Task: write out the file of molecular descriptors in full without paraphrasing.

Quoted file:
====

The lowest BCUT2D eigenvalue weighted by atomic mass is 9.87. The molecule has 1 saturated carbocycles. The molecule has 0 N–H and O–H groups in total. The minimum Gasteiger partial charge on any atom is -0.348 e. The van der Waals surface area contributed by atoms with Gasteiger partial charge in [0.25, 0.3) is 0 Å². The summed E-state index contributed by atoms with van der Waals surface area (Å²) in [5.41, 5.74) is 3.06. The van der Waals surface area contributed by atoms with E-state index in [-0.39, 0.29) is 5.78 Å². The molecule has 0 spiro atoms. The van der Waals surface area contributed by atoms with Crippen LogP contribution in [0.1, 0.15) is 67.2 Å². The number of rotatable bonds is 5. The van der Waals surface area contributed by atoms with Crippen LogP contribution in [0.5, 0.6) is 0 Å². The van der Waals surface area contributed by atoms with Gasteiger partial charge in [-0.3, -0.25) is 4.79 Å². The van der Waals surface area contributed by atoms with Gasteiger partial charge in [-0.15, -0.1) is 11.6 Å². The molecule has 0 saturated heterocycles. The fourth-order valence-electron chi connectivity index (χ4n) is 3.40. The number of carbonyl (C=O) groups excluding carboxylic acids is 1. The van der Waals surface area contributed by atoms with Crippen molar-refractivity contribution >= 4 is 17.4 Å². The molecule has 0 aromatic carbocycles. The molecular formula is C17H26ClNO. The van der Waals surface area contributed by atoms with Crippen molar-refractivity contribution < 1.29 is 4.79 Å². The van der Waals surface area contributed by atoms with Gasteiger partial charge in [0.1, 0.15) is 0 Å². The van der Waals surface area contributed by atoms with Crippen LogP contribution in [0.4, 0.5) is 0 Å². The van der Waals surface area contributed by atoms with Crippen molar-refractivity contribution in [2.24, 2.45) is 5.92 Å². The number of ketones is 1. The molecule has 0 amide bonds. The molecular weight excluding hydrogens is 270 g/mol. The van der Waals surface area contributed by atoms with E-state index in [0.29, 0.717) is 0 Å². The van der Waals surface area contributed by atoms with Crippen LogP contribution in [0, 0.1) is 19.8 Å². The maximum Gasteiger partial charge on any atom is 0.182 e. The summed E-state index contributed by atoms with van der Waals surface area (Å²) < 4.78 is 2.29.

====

The lowest BCUT2D eigenvalue weighted by atomic mass is 9.87. The molecule has 1 saturated carbocycles. The molecule has 0 N–H and O–H groups in total. The minimum Gasteiger partial charge on any atom is -0.348 e. The van der Waals surface area contributed by atoms with Gasteiger partial charge in [0.25, 0.3) is 0 Å². The summed E-state index contributed by atoms with van der Waals surface area (Å²) in [5.41, 5.74) is 3.06. The van der Waals surface area contributed by atoms with E-state index in [-0.39, 0.29) is 5.78 Å². The molecule has 0 spiro atoms. The van der Waals surface area contributed by atoms with Crippen LogP contribution in [0.1, 0.15) is 67.2 Å². The number of rotatable bonds is 5. The van der Waals surface area contributed by atoms with Crippen LogP contribution in [0.5, 0.6) is 0 Å². The van der Waals surface area contributed by atoms with Gasteiger partial charge in [-0.3, -0.25) is 4.79 Å². The van der Waals surface area contributed by atoms with Gasteiger partial charge in [-0.15, -0.1) is 11.6 Å². The molecule has 0 saturated heterocycles. The fourth-order valence-electron chi connectivity index (χ4n) is 3.40. The number of carbonyl (C=O) groups excluding carboxylic acids is 1. The van der Waals surface area contributed by atoms with Crippen molar-refractivity contribution >= 4 is 17.4 Å². The molecule has 0 aromatic carbocycles. The molecular formula is C17H26ClNO. The van der Waals surface area contributed by atoms with Crippen molar-refractivity contribution < 1.29 is 4.79 Å². The van der Waals surface area contributed by atoms with Gasteiger partial charge in [0.1, 0.15) is 0 Å². The van der Waals surface area contributed by atoms with Crippen LogP contribution in [0.4, 0.5) is 0 Å². The van der Waals surface area contributed by atoms with Crippen molar-refractivity contribution in [2.24, 2.45) is 5.92 Å². The number of ketones is 1. The molecule has 0 amide bonds. The molecular weight excluding hydrogens is 270 g/mol. The van der Waals surface area contributed by atoms with E-state index in [0.29, 0.717) is 0 Å². The van der Waals surface area contributed by atoms with Crippen LogP contribution in [0, 0.1) is 19.8 Å². The maximum Gasteiger partial charge on any atom is 0.182 e. The summed E-state index contributed by atoms with van der Waals surface area (Å²) < 4.78 is 2.29.